It will go down as one of New Zealand Football's darkest days.
Hours before the Oly Whites were due to take the field in their Olympic Qualifying final against Fiji today, Oceana Football Confederation (OFC) announced that New Zealand would have to forfeit the match, and their Olympic dream, due to an administrative error.
All Whites defender Deklan Wynne played in New Zealand's semi-final win over Vanuatu despite failing to meet the Fifa regulations for a player born outside of his representative country. Vanuatu had two hours to launch an appeal following their 2-0 loss, and when their complaints were upheld by OFC, the score line was reversed to a 3-0 win.
Fiji went onto beat Vanuatu in the final, winning 4-3 in a penalty shootout after the match finished 0-0.
20-year old Wynne was born in South Africa and has no Kiwi bloodline, which meant he was required by Fifa's statutes to have lived continuously in New Zealand for five years after the age of 18 to be eligible.
And despite playing twice for the All Whites and representing New Zealand at last month's Under 20 World Cup under the same Fifa regulations, somewhere, somehow, his paper work was never questioned. Until now.
"We strongly refute the ruling regarding the ineligibility of the player in question and we will be challenging this decision," said New Zealand Football CEO Andy Martin.
Martin confirmed on Sunday night that the national body have been working with their lawyers throughout the day to challenge the process followed and decision made by Oceania Football Confederation.
"The decision was reached by an OFC disciplinary committee hearing early on Sunday morning (NZ time) of which New Zealand Football was not aware after being told the matter would be referred to FIFA," a New Zealand Football statement read.
Martin said given the circumstances regarding the process around the decision, Sunday night's Olympic Qualifying final should have been postponed. Representations have been made to OFC, FIFA and the Pacific Games Council supported by NZ Olympic Committee and Sport New Zealand. At this point no response has been received from Oceania Football.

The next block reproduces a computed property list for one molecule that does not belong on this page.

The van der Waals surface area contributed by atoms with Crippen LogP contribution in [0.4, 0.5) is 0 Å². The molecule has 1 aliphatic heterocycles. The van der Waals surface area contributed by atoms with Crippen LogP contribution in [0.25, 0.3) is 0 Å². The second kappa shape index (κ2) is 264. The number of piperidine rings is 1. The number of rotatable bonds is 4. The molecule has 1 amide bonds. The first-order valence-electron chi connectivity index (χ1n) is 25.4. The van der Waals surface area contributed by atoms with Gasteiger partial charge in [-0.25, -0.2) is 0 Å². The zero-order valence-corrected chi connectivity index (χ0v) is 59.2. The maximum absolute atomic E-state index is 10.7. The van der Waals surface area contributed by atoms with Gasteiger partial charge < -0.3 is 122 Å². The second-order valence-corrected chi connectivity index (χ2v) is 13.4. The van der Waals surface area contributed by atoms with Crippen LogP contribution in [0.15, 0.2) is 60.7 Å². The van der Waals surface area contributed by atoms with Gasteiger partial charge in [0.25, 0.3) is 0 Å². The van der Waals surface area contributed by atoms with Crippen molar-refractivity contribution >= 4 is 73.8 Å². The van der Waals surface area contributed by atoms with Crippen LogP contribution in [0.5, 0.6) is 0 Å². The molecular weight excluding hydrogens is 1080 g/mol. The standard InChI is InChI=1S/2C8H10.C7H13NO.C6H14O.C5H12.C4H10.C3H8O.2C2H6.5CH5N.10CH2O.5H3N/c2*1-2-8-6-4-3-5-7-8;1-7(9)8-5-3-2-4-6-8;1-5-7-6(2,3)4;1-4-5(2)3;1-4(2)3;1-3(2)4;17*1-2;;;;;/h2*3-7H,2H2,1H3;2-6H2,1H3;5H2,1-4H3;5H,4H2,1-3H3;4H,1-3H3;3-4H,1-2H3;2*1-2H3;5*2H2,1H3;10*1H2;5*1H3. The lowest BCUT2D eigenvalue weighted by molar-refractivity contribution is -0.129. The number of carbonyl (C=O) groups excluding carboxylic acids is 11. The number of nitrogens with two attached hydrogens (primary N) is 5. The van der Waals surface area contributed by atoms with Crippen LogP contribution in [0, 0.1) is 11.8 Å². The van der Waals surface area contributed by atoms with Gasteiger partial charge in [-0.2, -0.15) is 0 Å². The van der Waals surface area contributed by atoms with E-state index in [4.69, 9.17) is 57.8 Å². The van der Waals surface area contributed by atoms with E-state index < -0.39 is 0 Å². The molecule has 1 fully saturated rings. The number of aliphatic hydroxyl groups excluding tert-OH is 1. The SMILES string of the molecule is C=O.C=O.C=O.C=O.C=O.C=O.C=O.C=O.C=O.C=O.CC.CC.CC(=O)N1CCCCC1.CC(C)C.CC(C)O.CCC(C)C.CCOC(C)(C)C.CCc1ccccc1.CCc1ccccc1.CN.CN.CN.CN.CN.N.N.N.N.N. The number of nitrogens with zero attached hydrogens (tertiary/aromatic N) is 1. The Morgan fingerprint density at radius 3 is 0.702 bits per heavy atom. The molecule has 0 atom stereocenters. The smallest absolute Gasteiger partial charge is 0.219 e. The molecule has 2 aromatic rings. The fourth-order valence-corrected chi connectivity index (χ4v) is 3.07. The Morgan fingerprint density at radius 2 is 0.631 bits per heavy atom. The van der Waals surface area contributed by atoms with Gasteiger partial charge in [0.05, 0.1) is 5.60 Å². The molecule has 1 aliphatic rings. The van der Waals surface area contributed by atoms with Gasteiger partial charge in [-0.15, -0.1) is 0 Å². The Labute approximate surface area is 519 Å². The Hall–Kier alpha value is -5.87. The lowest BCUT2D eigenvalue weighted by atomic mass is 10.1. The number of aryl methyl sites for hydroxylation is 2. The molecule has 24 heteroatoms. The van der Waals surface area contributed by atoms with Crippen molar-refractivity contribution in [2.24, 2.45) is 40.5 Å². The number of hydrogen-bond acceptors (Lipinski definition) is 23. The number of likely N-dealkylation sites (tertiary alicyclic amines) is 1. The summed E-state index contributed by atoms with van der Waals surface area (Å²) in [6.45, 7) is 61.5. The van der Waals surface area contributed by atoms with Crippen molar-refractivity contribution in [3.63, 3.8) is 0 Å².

"While we firmly believe tonight's match should have been delayed, we will continue to do everything in our power to ensure that any final decision is only reached after a proper and fair process has been carried out. We trust that Oceania Football Confederation will change its position and conduct that proper and fair process," Martin said.
The mistake will have long and far reaching repercussions for New Zealand Football. Tens of thousands of dollars appear wasted in their Olympic build-up but perhaps the football ramifications will be more costly.
Olympic qualification would have guaranteed at least three top quality matches and several lead-in games against other competing nations, which would have been vital experience and contact time for the majority of the All Whites squad. Coach Anthony Hudson has long targeted the Olympics as a critical time in his master plan to shape his group ahead of their World Cup qualifiers.
But the responsibility to get this right lies at the doorstep of New Zealand Football. If their challenge is not overturned, someone must be held accountable.
Bill Tuiloma sacrificed two weeks of pre-season training with Olympique de Marseille to battle rough pitches, an overloaded schedule and relentless heat, only to have his hard work undone by an administrative gaffe. And his team-mates have all equally sacrificed their bit - winning every game without conceding a goal - only to have their Olympic dream shattered.
It's not the first time New Zealand Football have dropped the administrative ball. In 2009 All Whites goalkeeper Glen Moss was sent off in a dead-rubber World Cup qualifier against Fiji for saying "the F-bomb" to the referee, earning an excessive four-match ban from Fifa.
But NZF failed to lodge an appeal in time, claiming they never received the original fax from Fifa. When they finally got it on December 23, they were 'shutting down for Christmas' and the mess resulted in Moss sitting on the sidelines for the two qualifiers against Bahrain and the first two games of the World Cup.
The Oly Whites are expected to fly out of Port Moresby on Monday at 2.30pm.